Detroit’s journey back to economic prosperity continues at a steady pace, but not everyone has reaped the rewards. Wealth gaps indicate a lack of equity and inclusion among Black and Latino Detroiters who make up the vast majority of the population yet aren’t afforded the same opportunities to participate in the city’s resurgence. Often, the difference between success and being left behind is opportunity.
I’ve been working on issues like these in Detroit for the past 15 years. During that time, I’ve been disappointed to learn that despite the resources expended to solve these issues, the numbers in most areas show conditions have either not improved or grown worse.
It’s why I’m so encouraged by the launch of Detroit Equity Inc. (DEI). Founder and CEO Bishop Edgar L. Vann, a renowned interfaith, corporate and civic leader in Detroit for more than 45 years, has turned his vision into reality: to connect Detroiters with economic opportunities. His nonprofit will address equity and inclusion issues in Detroit and build bridges between the community and corporate and private sectors.
I’m proud to serve on DEI’s board of directors and appreciate the opportunity to offer guidance as the organization works to ensure that prosperity is within everyone’s reach. We need to stem the tide of generational poverty and ensure that future generations have opportunities to succeed. The time has come to make a change.
Economic Inequity Persists Despite Healthy Growth
Economic inequity is a long-standing issue in our city, and studies show that Black and Latino communities lost ground over the last decade or so, during a time of massive investment and healthy economic growth.
During this time, access to quality employment and opportunities to build wealth remained out of reach for many Black Detroiters, according to a 2021 study by Detroit Future City’s Center for Equity, Engagement & Research. The study revealed that from 2010 to 2019, the median income for White Detroiters rose 60% compared to 8% for Black Detroiters. The unemployment rate for Black Detroiters was 1.5 times that of White Detroiters.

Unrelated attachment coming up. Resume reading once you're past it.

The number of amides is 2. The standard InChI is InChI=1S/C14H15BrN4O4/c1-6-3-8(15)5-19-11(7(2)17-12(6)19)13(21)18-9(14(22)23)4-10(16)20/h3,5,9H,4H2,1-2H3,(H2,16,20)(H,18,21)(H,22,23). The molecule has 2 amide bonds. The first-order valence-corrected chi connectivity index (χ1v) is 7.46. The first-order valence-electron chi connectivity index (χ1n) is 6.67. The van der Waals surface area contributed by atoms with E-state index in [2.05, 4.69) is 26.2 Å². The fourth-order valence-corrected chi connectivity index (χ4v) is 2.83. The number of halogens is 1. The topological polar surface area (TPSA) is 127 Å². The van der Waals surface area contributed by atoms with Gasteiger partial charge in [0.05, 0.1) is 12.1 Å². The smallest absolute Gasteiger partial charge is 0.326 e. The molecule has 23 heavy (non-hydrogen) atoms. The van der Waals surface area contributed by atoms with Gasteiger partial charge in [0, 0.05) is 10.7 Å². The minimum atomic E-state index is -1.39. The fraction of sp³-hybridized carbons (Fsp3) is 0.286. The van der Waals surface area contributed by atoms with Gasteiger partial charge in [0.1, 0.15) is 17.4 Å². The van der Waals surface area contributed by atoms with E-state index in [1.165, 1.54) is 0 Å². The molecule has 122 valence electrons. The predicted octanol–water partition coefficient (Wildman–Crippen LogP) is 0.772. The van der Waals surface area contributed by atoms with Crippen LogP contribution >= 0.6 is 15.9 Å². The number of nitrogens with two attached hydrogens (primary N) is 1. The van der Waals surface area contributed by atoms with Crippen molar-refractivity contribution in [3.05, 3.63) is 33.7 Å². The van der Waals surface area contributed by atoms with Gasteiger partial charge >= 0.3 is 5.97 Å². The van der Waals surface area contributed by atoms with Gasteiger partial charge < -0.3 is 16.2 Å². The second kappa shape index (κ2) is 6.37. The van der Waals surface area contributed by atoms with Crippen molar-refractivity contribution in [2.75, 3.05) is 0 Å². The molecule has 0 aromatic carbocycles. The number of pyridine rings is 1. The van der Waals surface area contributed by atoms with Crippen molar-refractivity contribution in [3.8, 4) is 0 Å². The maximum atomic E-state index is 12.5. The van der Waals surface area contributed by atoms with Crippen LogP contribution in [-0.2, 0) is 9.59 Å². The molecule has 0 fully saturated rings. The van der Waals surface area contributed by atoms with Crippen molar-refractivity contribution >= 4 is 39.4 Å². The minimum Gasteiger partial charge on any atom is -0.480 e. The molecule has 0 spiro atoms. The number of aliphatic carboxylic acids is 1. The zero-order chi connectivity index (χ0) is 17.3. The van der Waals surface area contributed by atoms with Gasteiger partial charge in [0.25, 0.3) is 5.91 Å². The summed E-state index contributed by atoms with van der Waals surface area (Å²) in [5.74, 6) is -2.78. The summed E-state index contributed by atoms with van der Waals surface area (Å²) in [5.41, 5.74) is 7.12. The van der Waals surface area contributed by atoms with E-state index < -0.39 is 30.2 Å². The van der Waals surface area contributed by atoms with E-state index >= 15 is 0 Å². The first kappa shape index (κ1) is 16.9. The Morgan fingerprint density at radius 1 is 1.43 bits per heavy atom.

These disparities worsened with the COVID-19 pandemic and subsequent economic woes. A recent survey from the Detroit Metro Area Communities Study (DMACS) showed Black and Latino Detroiters were nearly 4 times as likely to be unemployed as White Detroiters. Between July and November 2021, the unemployment rate among Black and Latino residents held at about 23% while the rate for White Detroiters fell from 14% to 6%.
Meaningful Steps Towards a More Equitable Future
How do we balance the scales and make sure all Detroiters have opportunities to participate in the city’s economic comeback?
DEI has joined a community of organizations committed to making it happen. Building on important work, Detroit Equity will collaborate, share best practices and offer actionable solutions to:
- Increase the number of Detroiters and people of color represented in Detroit’s workforce
- Connect Detroit-based and minority-owned businesses with procurement and supplier opportunities
- Boost the number of Detroiters and people of color in the pipeline for executive leadership and board positions
- Champion data-driven, Detroit-specific research and best practices
Bishop Vann will serve as a strong representative for the Detroit community and lend a fresh perspective to connecting more Detroiters with meaningful opportunities.
DEI will also benefit from the support of several corporate and civic partners, including Huntington Bank, Blue Cross Blue Shield of Michigan, DTE Energy Foundation, The Kresge Foundation, City of Detroit, Wayne State University (WSU) and Henry Ford Health System. Working with WSU’s Damon J. Keith Center for Civil Rights, DEI will explore inequity in Detroit and identify ways to help close the equity gap, sharing its findings in a report, funded by The Kresge Foundation, in the fall.
I’m excited to see what’s in store as DEI broadens conversations about equity and inclusion, and leverages critical resources to close these gaps for good.